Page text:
MIAMI (CBSMiami) – NASA is looking for companies to mine the moon for resources.
U.S. and international companies would collect rocks and dirt from the moon, which would then be sold to the space agency.
The official request, published Thursday, states that NASA is willing to pay for samples between 50 and 500 grams — up to about a pound when weighed on Earth. And NASA said the funds will be paid in full once companies can "provide imagery," proving the samples have been harvested and full ownership of the samples is transferred to NASA, according to the announcement.
The space agency hopes that the materials will be collected by 2024, and said that bids are welcomed from companies all over the world.
NASA noted in its announcement that the goal of the US government is to create policies that will "encourage international support for the public and private recovery and use of resources in outer space." Spurring private-sector investments in space technology will push science and exploration efforts beyond what only taxpayer money could achieve, the thinking goes.
"We know a supportive policy regarding the recovery and use of space resources is important to the creation of a stable and predictable investment environment for commercial space innovators and entrepreneurs," NASA said in its announcement Thursday.
NASA confirming that it would pay companies for moon rock samples establishes an important legal precedent, said Casey Dreier, the chief advocate and a senior policy adviser at the non-profit Planetary Society.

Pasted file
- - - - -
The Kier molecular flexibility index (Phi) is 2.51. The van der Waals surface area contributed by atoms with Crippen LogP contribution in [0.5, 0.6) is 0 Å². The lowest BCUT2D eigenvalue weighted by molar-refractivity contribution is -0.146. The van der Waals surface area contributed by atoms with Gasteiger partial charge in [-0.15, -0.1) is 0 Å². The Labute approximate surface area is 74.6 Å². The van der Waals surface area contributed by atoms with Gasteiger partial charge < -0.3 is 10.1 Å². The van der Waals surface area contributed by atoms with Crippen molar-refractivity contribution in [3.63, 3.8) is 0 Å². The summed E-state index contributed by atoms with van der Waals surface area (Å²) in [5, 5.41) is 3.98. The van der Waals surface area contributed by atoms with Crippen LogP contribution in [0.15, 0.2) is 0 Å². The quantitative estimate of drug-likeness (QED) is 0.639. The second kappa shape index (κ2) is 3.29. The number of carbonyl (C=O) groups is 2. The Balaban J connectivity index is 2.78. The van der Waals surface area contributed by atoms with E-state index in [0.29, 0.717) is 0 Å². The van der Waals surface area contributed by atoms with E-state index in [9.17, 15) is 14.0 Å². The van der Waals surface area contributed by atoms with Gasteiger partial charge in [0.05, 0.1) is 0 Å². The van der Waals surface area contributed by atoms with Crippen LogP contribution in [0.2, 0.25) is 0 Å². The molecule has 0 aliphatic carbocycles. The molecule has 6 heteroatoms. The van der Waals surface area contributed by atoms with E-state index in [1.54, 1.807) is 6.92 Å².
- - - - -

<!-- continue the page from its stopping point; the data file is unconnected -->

The idea of whether a country — or business — should be able to own or sell extraterrestrial resources is hotly contested in international law. The widely ratified 1969 Outer Space Treaty isn't expressly clear on the subject, and a 1979 moon treaty seeking to clarify the issue has only been ratified by 18 countries. (The United States isn't one of them.)
NASA's new policy essentially confirms that, in the eyes of the US government, companies can make money off of resources they collect, Dreier said. That could encourage venture capitalists and others to invest more in space exploration technologies.
The companies involved in NASA's Commercial Lunar Payload Services program, for example, are relying mostly on NASA funding to develop small robots that can deliver cargo to the lunar surface. The space agency's new policy could signal to investors that if those companies also wanted to harvest Moon rocks, they'll be able to make money off those activities.
But, Dreier also notes, there are no guarantees that there is profit to be made by collecting lunar samples. Nor is it clear right now how big of a commercial market could actually be viable in outer space.
"That's kind of the grand experiment that we're actually starting to run now," Dreier said. "No one really knows the answer to: Can we bootstrap a self-sustaining marketplace?"
Dreier said he also recognizes that a lot of people in the United States and abroad don't like the idea of anyone claiming objects found in space as their own. And he said those concerns are not unfounded.
"There is a conflict with a commercial resource exploitation model...A lot of resource extraction, theoretically, could undermine aspects of scientific knowledge about these destination," he said. "You really have to think about how you prioritize getting as much science from these currently pristine environments that you can before you start to see serious commercial exploitation — because that will probably happen."
But, Dreier added, he doesn't think it's wise to rein in commercial activity yet, either.
"I think that that's going to be required for us to have a broader, deeper, permanent presence and space. You have to have more than just taxpayer funds," he said. "We've seen that story over the last 60 years."
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